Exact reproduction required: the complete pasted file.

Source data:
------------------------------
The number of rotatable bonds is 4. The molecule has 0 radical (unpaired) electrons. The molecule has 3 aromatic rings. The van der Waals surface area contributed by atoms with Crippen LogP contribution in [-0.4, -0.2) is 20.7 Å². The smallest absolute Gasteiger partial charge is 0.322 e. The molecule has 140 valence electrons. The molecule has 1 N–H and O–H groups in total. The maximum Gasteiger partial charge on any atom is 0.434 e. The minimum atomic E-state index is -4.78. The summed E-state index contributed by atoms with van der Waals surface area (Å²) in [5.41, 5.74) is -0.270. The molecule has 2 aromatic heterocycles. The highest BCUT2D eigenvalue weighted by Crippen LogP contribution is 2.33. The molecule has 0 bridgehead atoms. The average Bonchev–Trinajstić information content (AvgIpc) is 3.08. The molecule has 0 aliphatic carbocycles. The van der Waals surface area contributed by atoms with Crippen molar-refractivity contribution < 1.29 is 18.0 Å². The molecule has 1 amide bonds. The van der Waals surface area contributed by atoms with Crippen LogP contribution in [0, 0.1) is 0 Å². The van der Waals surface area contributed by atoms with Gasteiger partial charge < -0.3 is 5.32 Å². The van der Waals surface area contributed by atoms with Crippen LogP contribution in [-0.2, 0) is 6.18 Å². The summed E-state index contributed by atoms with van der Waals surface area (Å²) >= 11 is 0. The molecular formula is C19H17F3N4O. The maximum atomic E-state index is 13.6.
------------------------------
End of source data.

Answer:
The number of rotatable bonds is 4. The molecule has 0 radical (unpaired) electrons. The molecule has 3 aromatic rings. The van der Waals surface area contributed by atoms with Crippen LogP contribution in [-0.4, -0.2) is 20.7 Å². The smallest absolute Gasteiger partial charge is 0.322 e. The molecule has 140 valence electrons. The molecule has 1 N–H and O–H groups in total. The maximum Gasteiger partial charge on any atom is 0.434 e. The minimum atomic E-state index is -4.78. The summed E-state index contributed by atoms with van der Waals surface area (Å²) in [5.41, 5.74) is -0.270. The molecule has 2 aromatic heterocycles. The highest BCUT2D eigenvalue weighted by Crippen LogP contribution is 2.33. The molecule has 0 bridgehead atoms. The average Bonchev–Trinajstić information content (AvgIpc) is 3.08. The molecule has 0 aliphatic carbocycles. The van der Waals surface area contributed by atoms with Crippen molar-refractivity contribution < 1.29 is 18.0 Å². The molecule has 1 amide bonds. The van der Waals surface area contributed by atoms with Crippen LogP contribution in [0, 0.1) is 0 Å². The van der Waals surface area contributed by atoms with Gasteiger partial charge < -0.3 is 5.32 Å². The van der Waals surface area contributed by atoms with Crippen LogP contribution in [-0.2, 0) is 6.18 Å². The summed E-state index contributed by atoms with van der Waals surface area (Å²) >= 11 is 0. The molecular formula is C19H17F3N4O. The maximum atomic E-state index is 13.6.